What Was Lost at the Kitchen Table
Our first kitchen table was surrounded
by wobbly chairs that swiveled so much
the wheels fell off. Again & again,
absence opened its jaws around
the Formica oval with missing front teeth,
only incisors & molars left to mash,
tear, incite. I’m not surprised by my turn
of luck, licked twice, like batter
in the bowl that turned salty, not sweet.
When I examine a leaf, it’s static
but its veins pulse in my hand. I inhabited
a world of plates & knives
though I wanted service for four
with an exquisite white gown, my mother’s
Passionata Pink lipstick on the back
of a folded paper napkin. I felt the alphabet
soup tremble, quickening soda,
the alchemy of water with added minerals.
Here, the marker I waited for: ancient
flatbread, crisp & dry. A torn subway map
someone tried to tape together.
The soundtrack of memory is the hardest
to unlock. A storm has abandoned its
hunting song. Our faces white as kosher salt.
A Painful Case of the Possible
Priorities shift like wingbeats—finding a mate
on a dating site, calculating the rate of climate catastrophe.
You want a life that gives joy but forget how
to say yes, how to unlearn patterns
you can’t stop repeating. You want to know if it’s possible
to have relationships without contingencies,
to unlearn setting your childhood home on fire.
Some of your platonic friends have asked to kiss you—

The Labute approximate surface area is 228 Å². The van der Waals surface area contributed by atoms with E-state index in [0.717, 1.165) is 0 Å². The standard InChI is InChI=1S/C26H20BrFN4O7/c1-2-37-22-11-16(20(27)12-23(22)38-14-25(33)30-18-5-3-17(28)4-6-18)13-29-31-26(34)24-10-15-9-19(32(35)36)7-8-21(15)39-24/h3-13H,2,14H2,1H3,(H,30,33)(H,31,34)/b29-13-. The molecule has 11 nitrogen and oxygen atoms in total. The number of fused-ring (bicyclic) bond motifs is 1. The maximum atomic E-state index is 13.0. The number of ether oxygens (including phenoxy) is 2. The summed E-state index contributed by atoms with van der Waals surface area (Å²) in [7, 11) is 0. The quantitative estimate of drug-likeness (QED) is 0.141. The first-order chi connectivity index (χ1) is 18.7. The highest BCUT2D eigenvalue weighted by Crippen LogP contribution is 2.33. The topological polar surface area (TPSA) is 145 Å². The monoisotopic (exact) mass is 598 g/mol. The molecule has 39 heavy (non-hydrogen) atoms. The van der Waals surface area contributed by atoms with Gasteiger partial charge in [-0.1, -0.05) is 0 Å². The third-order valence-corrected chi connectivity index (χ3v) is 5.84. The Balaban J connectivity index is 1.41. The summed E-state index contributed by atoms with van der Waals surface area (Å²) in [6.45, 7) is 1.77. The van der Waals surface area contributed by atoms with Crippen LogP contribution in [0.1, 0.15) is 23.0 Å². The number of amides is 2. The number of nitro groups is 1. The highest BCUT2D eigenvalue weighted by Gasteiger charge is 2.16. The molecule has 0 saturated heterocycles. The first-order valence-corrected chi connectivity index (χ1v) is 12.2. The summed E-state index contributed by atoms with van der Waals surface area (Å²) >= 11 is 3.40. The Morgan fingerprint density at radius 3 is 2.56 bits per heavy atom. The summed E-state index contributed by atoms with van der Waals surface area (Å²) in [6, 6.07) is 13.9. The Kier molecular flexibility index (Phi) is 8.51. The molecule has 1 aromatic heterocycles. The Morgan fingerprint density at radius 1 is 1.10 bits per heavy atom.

or at least thought about it—too many times. This is the ache
of blue-stop, molecular patterns of dried blood on walls,
the aroma of Chinese takeout
when you open the bag. Think of holes in socks,
a sleeve singed by a candle, the top flap of a sheet
folded & unfolded. But wasn’t it the random coupling
of Adam & Eve that started this discombobulation,
God’s holier-than-thou mindset — a nipple, an apple,
fingertips grazing the sweet stink of earth, the way
we conveniently forget death is in the room —
the inevitable breakup? In the meantime, shave a stiletto
& trap it in a cage. Listen to cats in heat
sob in the cul-de-sac—no more contradictory cues
like static in search a radio. Soil streams through my body,
ripples of water against a veined belly. The heart holds
what it can’t understand—a fishbone caught in the throat
when you try to speak. Just because you wear shoes
filled with pebbles that can sink to the bottom
of a muddy river, doesn’t mean that you want to drown.
Susan Michele Coronel lives in New York City. Her poems have appeared in publications including Spillway 29, TAB Journal, The Inflectionist Review, Gyroscope Review, Prometheus Dreaming, Redivider, and One Art. In 2021 one of her poems was runner-up for the Beacon Street Poetry Prize, and another was a finalist in the Millennium Writing Awards. She has received two Pushcart nominations. Her first full-length poetry manuscript was a finalist for Harbor Edtitions' 2021 Laureate Prize.